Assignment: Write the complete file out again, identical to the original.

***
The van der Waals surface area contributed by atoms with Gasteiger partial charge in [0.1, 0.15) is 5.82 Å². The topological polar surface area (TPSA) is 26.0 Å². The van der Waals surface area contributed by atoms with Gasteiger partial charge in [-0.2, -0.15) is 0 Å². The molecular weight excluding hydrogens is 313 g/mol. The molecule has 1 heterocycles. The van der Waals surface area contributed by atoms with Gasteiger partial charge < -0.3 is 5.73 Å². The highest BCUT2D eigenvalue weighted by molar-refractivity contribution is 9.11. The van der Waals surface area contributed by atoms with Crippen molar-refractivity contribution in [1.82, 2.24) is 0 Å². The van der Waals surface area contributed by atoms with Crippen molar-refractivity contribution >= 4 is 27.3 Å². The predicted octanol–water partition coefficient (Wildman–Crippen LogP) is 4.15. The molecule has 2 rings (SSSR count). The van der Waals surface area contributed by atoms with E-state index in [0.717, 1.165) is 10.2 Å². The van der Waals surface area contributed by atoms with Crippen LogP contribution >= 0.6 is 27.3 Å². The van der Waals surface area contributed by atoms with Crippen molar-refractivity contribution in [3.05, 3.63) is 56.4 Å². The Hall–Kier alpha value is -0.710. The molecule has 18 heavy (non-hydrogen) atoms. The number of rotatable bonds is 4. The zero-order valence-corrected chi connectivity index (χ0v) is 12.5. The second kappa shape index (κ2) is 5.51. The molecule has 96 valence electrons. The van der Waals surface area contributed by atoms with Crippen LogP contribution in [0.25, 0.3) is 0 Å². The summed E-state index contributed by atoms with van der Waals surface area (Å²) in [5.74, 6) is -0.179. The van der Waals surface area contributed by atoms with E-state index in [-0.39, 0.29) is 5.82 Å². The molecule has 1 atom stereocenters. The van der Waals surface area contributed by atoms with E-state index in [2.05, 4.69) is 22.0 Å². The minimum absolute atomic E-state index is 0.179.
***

The van der Waals surface area contributed by atoms with Gasteiger partial charge in [0.1, 0.15) is 5.82 Å². The topological polar surface area (TPSA) is 26.0 Å². The van der Waals surface area contributed by atoms with Gasteiger partial charge in [-0.2, -0.15) is 0 Å². The molecular weight excluding hydrogens is 313 g/mol. The molecule has 1 heterocycles. The van der Waals surface area contributed by atoms with Gasteiger partial charge < -0.3 is 5.73 Å². The highest BCUT2D eigenvalue weighted by molar-refractivity contribution is 9.11. The van der Waals surface area contributed by atoms with Crippen molar-refractivity contribution in [1.82, 2.24) is 0 Å². The van der Waals surface area contributed by atoms with Crippen molar-refractivity contribution >= 4 is 27.3 Å². The predicted octanol–water partition coefficient (Wildman–Crippen LogP) is 4.15. The molecule has 2 rings (SSSR count). The van der Waals surface area contributed by atoms with E-state index in [0.717, 1.165) is 10.2 Å². The van der Waals surface area contributed by atoms with Crippen LogP contribution >= 0.6 is 27.3 Å². The van der Waals surface area contributed by atoms with Crippen molar-refractivity contribution in [3.05, 3.63) is 56.4 Å². The Hall–Kier alpha value is -0.710. The molecule has 18 heavy (non-hydrogen) atoms. The number of rotatable bonds is 4. The zero-order valence-corrected chi connectivity index (χ0v) is 12.5. The second kappa shape index (κ2) is 5.51. The molecule has 96 valence electrons. The van der Waals surface area contributed by atoms with Crippen LogP contribution in [0.25, 0.3) is 0 Å². The summed E-state index contributed by atoms with van der Waals surface area (Å²) in [5.74, 6) is -0.179. The van der Waals surface area contributed by atoms with E-state index in [-0.39, 0.29) is 5.82 Å². The molecule has 1 atom stereocenters. The van der Waals surface area contributed by atoms with E-state index in [2.05, 4.69) is 22.0 Å². The minimum absolute atomic E-state index is 0.179.